To Best Serve Your Players, Continue Your Own Growth
By Joe Dinoffer
There’s a principle that states that, just like our bodies go through phases of growth, all organizations, businesses, and individual careers start off in a growth phase and then level off after time, before heading downward to complete the bell curve. According to the theory, the critical time to add new ideas or services, and thus start a new upwards growth cycle, is as soon as or just before this leveling-off phase begins. Without adding this new initiative, decay creeps in, and once that downward pattern emerges, it is extremely difficult to gain positive momentum again. In our business as tennis teachers, coaches, program directors and facility managers, there are at least 125 opportunities each year for you to enhance your career, through regional and national conventions and workshops from various organizations, such as the USTA, PTR, USPTA, NRPA, IHRSA, etc. These are your chances as a tennis professional to continue the upward growth for your career and your business.
When tennis teachers attend conferences, their facilities may or may not pay their way. In any case, they lose lesson income, which is usually the bulk of their paychecks. Therefore, the vast majority of tennis teachers do not attend any continuing education workshops or conferences. What percentage does attend? Barely above 10 percent. And among managers and programming directors, most facilities do not pay their expenses either, so the vast majority of them do not attend.
For the last year or so, it’s been noted that the sport of tennis is a “leaky bucket”“namely that each year millions start playing tennis but about the same number stop playing. Generally, industry leaders point to three main causes for the leaks: competition of other activities, public perception among young people that tennis isn”t cool, and the quality of the delivery system, namely the program organizers and tennis teachers.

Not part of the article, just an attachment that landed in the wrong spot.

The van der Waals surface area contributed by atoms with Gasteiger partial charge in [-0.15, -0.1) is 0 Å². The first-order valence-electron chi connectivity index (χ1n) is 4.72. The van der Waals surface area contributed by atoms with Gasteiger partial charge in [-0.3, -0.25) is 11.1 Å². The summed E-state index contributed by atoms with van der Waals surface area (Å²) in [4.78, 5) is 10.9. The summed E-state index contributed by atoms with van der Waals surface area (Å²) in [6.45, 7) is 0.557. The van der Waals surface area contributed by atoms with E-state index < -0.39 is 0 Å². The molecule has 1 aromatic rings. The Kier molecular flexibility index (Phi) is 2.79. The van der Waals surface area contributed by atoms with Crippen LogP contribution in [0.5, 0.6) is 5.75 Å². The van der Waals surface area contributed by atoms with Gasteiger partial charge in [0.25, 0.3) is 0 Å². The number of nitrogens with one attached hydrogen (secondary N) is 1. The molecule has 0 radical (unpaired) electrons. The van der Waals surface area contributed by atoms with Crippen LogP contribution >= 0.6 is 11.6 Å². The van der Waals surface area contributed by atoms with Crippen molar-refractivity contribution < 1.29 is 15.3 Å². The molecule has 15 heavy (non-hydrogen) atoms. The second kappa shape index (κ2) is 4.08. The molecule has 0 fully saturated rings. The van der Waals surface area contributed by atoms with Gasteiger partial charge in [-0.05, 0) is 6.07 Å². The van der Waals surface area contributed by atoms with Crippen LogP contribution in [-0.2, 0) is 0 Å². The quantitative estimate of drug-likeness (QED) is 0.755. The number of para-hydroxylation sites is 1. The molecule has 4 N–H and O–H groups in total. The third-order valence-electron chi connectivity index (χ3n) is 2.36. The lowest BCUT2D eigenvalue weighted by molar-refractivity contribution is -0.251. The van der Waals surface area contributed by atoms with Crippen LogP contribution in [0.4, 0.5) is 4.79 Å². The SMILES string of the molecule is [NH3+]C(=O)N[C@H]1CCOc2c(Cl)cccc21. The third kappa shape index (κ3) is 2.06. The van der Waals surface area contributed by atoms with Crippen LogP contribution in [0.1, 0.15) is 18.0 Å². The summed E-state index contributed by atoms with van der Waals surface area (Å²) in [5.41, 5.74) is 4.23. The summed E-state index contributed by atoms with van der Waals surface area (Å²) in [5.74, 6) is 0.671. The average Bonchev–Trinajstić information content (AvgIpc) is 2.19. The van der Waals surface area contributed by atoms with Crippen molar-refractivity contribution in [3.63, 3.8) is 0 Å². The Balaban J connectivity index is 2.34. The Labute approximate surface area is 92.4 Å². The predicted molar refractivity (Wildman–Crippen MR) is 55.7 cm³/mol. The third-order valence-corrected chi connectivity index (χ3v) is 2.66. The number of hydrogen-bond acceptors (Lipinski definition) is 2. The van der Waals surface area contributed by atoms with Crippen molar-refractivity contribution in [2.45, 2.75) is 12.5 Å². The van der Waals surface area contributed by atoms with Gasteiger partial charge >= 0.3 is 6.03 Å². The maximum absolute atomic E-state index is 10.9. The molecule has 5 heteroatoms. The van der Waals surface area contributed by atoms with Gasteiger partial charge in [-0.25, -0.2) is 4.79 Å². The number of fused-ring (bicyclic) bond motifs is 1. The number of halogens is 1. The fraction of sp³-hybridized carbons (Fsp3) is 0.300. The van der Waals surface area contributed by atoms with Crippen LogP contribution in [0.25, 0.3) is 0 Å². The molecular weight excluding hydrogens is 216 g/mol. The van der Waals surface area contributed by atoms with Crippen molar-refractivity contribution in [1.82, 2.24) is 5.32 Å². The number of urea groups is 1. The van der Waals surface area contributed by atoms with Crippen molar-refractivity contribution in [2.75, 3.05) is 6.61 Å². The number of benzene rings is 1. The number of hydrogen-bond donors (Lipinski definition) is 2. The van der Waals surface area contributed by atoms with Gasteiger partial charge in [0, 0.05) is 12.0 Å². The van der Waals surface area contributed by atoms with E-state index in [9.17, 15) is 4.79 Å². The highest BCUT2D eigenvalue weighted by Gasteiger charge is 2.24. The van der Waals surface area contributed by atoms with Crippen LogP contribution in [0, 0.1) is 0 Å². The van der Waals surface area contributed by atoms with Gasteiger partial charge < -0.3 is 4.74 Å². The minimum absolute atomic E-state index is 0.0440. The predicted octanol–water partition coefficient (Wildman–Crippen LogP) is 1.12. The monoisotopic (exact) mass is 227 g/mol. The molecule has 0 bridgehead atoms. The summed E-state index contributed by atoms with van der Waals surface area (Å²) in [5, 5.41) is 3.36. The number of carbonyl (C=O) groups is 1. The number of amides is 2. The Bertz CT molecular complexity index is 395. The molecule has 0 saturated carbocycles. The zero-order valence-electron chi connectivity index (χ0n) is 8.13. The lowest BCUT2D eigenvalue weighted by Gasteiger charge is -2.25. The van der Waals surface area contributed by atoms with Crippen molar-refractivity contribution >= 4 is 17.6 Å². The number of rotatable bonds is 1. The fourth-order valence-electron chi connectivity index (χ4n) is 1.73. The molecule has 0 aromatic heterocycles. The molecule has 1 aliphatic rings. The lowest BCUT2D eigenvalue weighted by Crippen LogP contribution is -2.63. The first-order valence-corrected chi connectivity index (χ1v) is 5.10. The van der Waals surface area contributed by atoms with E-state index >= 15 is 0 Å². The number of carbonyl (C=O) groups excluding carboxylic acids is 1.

Plugging the Leaks
To help plug the first two leaks, the TIA and USTA, in cooperation with the PTR, USPTA and other industry partners, have undertaken a massive marketing campaign for the sport, combined with the Tennis Welcome Center initiative. In addition, the recently announced U.S. Open Series of 10 pro tournaments leading up to the U.S. Open will provide a dose of much-needed prime-time TV to keep tennis front and center for consumers.
Plugging the third leak, though, may be even more of a challenge.
The delivery system (consisting of tennis teachers and program directors) is just one ingredient that determines how tennis succeeds or fails in increasing the popularity of the sport. Some argue, however, that since players sign up for group tennis lessons and camps by the hundreds of thousands, that the methods of teaching do actually impact player retention in a big way.
The other part of the delivery system is the programming. Players of all levels are looking to play with friends and family. Since tennis flourishes most in fun, social, group events, the responsibility of the tennis program director is to constantly organize, adapt, and innovate programming to meet the needs of his or her player audience.
Just one example is Dallas’s monthly “Reebok Night,” in which my 10-year-old daughter recently participated. Sally Schwartz at Canyon Creek Country Club has been running this junior event for years. She simply rotates the kids through singles and doubles for four hours on a Friday night. Reebok supplies her with T-shirts and sneakers that are raffled off at each event. There is a fee, all levels can enter, and Sally tops off attendance at 48 participants. And, there are no winners and losers. She just makes sure that everyone plays, and plays, and plays. She encourages cheering and provides snacks.
Learn to Create Programming
The problem, though, is that most program directors do not create programming like Sally Schwartz. Some, maybe most, may not even realize how to create this type of programming.